Traditionalists slam over-sexualized Oktoberfest "porno dresses" as tourists let it all hang out

According to reports, in 2017, an estimated 6.2 million people attended Oktoberfest, and about 7.5 million one-liter glasses of beer were drunk


                            Traditionalists slam over-sexualized Oktoberfest "porno dresses" as tourists let it all hang out

The world's biggest beer festival kicked off over the weekend, and Oktoberfest is where you can see huge tankards of beer and smiling superstrong barmaids, and thousands of visitors who dress up in traditional dirndl Bavarian clothing. This year, however, according to the Daily Star, women in Bavarian fancy-dress have been photographed necking steins of beer and pouring them over themselves while sporting the racy traditional outfits, and this has not gone down well with Oktoberfest traditionalists.

A female reveler from the USA downs her beer in the Armbrustschuetzenzelt tent on the second day of the 2018 Oktoberfest beer festival on September 23, 2018 in Munich, Germany. This year's Oktoberfest runs through October 7 and is the world's largest beer festival. Oktoberfest typically draws over six million visitors. (Photo by Sean Gallup/Getty Images)
A female reveler from the USA downs her beer in the Armbrustschuetzenzelt tent on the second day of the 2018 Oktoberfest beer festival on September 23, 2018 in Munich, Germany. This year's Oktoberfest runs through October 7 and is the world's largest beer festival. Oktoberfest typically draws over six million visitors. (Photo by Sean Gallup/Getty Images)

People who attended the stein pouring were heavily slammed for over-sexualizing the annual German event and using it as a chance to wear “porno dresses”. One of the people slamming the entire thing is Munich resident Franz Thalhammer, who has questioned why so many visitors feel the need to poorly imitate the traditional dirndl Bavarian clothing, according to the Star.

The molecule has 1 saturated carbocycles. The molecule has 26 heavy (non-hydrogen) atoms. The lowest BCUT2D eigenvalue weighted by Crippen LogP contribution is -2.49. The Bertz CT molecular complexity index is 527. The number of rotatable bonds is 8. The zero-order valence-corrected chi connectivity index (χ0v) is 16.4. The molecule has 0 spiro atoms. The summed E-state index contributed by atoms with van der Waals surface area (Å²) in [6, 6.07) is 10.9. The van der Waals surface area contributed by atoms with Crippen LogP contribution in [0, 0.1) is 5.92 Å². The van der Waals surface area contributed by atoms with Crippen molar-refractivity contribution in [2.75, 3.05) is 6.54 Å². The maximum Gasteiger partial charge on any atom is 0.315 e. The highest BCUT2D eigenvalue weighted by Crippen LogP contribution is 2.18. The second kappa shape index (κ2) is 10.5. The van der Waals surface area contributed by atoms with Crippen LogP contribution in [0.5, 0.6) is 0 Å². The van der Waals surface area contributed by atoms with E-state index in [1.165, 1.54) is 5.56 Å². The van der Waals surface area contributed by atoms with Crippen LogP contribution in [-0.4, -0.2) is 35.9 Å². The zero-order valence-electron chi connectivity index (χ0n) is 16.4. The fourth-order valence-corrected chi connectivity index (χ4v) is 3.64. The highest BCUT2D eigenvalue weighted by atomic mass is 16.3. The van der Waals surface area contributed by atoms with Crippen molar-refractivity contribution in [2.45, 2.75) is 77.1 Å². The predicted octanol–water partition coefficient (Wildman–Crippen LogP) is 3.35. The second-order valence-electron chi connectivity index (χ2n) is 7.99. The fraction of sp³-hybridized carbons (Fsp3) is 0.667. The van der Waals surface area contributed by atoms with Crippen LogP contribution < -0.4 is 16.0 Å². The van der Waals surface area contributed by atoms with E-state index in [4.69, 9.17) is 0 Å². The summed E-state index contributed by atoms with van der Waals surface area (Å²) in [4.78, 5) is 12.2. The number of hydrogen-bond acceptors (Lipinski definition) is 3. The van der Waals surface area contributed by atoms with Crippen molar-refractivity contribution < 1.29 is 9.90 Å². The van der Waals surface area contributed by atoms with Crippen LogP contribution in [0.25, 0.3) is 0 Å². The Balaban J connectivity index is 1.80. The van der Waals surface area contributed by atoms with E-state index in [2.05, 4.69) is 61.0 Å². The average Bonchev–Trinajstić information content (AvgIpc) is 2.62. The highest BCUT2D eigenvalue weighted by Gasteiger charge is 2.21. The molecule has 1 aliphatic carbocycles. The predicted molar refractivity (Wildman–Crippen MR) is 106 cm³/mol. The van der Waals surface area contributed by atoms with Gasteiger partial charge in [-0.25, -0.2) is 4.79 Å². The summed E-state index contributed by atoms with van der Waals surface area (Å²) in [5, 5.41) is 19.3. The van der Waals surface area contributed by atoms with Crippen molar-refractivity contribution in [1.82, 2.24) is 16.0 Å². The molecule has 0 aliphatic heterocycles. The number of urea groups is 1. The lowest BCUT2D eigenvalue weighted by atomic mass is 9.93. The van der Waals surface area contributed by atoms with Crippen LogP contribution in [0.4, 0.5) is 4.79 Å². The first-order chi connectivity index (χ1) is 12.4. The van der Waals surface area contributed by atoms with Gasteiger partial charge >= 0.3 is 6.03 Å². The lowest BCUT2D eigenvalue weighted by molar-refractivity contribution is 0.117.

He told the paper, "With the young women it often looks like porno dresses, short and low-cut and cheap material. It has nothing to do with identity." The Bavarian outfits, which often turn out to be quite revealing in nature, are synonymous with at the world's most popular beer festival and their popularity has only surged in the past decade, reports the publication.

Visitors drink beer during the 185th Oktoberfest, Munich's annual beer festival, on September 22, 2018 in Munich, southern Germany. - The world's largest beer festival is held from September 22 until October 7, 2018. (CHRISTOF STACHE/AFP/Getty Images)
Visitors drink beer during the 185th Oktoberfest, Munich's annual beer festival, on September 22, 2018 in Munich, southern Germany. - The world's largest beer festival is held from September 22 until October 7, 2018. (CHRISTOF STACHE/AFP/Getty Images)

Thalhammer said: “A dirndl is something nice, it can make almost anyone pretty. But some of the dresses you see these days are crazy. You go in a tent and it's full of paralytic Australians and Italians and they've forked out £224 for a complete Bavarian outfit and think they're Bavarians."

“It's as if I'd walk around half-naked and say I'm Australian.”

People celebrate with beers after the official opening of the 185th Oktoberfest, Munich's annual beer festival, on September 22, 2018 in Munich, southern Germany. - The world's largest beer festival is held from September 22 until October 7, 2018. (CHRISTOF STACHE/AFP/Getty Images)
People celebrate with beers after the official opening of the 185th Oktoberfest, Munich's annual beer festival, on September 22, 2018 in Munich, southern Germany. - The world's largest beer festival is held from September 22 until October 7, 2018. (CHRISTOF STACHE/AFP/Getty Images)

According to reports, in 2017, an estimated 6.2 million people attended Oktoberfest, and about 7.5 million one-liter glasses of beer were drunk. This year, the fest started on September 22 and runs through to October 7.

Reports also suggest that Britons are among the top 10 visitors to the annual festival, which has been running since the 1800s. The famous booze fest is also being hosted in a number of UK cities in recent years and has given revelers the opportunity to enjoy the traditional Munich fair while staying much closer to home.